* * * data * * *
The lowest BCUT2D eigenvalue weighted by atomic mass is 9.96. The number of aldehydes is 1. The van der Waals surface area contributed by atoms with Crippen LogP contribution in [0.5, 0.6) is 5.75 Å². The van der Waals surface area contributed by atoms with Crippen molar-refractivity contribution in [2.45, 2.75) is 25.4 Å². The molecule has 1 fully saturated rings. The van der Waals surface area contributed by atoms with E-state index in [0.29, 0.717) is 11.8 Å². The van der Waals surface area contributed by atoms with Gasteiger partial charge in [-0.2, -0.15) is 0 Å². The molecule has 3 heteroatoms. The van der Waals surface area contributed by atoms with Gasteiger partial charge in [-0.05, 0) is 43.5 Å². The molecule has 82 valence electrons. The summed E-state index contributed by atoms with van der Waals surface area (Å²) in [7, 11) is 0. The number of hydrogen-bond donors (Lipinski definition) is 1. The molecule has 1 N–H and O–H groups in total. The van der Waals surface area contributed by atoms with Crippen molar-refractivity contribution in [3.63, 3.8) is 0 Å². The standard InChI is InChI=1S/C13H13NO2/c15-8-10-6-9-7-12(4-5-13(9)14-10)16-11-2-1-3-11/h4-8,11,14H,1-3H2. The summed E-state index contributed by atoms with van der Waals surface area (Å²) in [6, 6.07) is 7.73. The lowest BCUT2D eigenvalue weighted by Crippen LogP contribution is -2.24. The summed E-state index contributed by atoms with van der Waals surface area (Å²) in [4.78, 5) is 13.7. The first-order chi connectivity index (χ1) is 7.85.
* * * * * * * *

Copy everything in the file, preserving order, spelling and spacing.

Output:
The lowest BCUT2D eigenvalue weighted by atomic mass is 9.96. The number of aldehydes is 1. The van der Waals surface area contributed by atoms with Crippen LogP contribution in [0.5, 0.6) is 5.75 Å². The van der Waals surface area contributed by atoms with Crippen molar-refractivity contribution in [2.45, 2.75) is 25.4 Å². The molecule has 1 fully saturated rings. The van der Waals surface area contributed by atoms with E-state index in [0.29, 0.717) is 11.8 Å². The van der Waals surface area contributed by atoms with Gasteiger partial charge in [-0.2, -0.15) is 0 Å². The molecule has 3 heteroatoms. The van der Waals surface area contributed by atoms with Gasteiger partial charge in [-0.05, 0) is 43.5 Å². The molecule has 82 valence electrons. The summed E-state index contributed by atoms with van der Waals surface area (Å²) in [7, 11) is 0. The number of hydrogen-bond donors (Lipinski definition) is 1. The molecule has 1 N–H and O–H groups in total. The van der Waals surface area contributed by atoms with Crippen molar-refractivity contribution in [3.63, 3.8) is 0 Å². The standard InChI is InChI=1S/C13H13NO2/c15-8-10-6-9-7-12(4-5-13(9)14-10)16-11-2-1-3-11/h4-8,11,14H,1-3H2. The summed E-state index contributed by atoms with van der Waals surface area (Å²) in [6, 6.07) is 7.73. The lowest BCUT2D eigenvalue weighted by Crippen LogP contribution is -2.24. The summed E-state index contributed by atoms with van der Waals surface area (Å²) in [4.78, 5) is 13.7. The first-order chi connectivity index (χ1) is 7.85.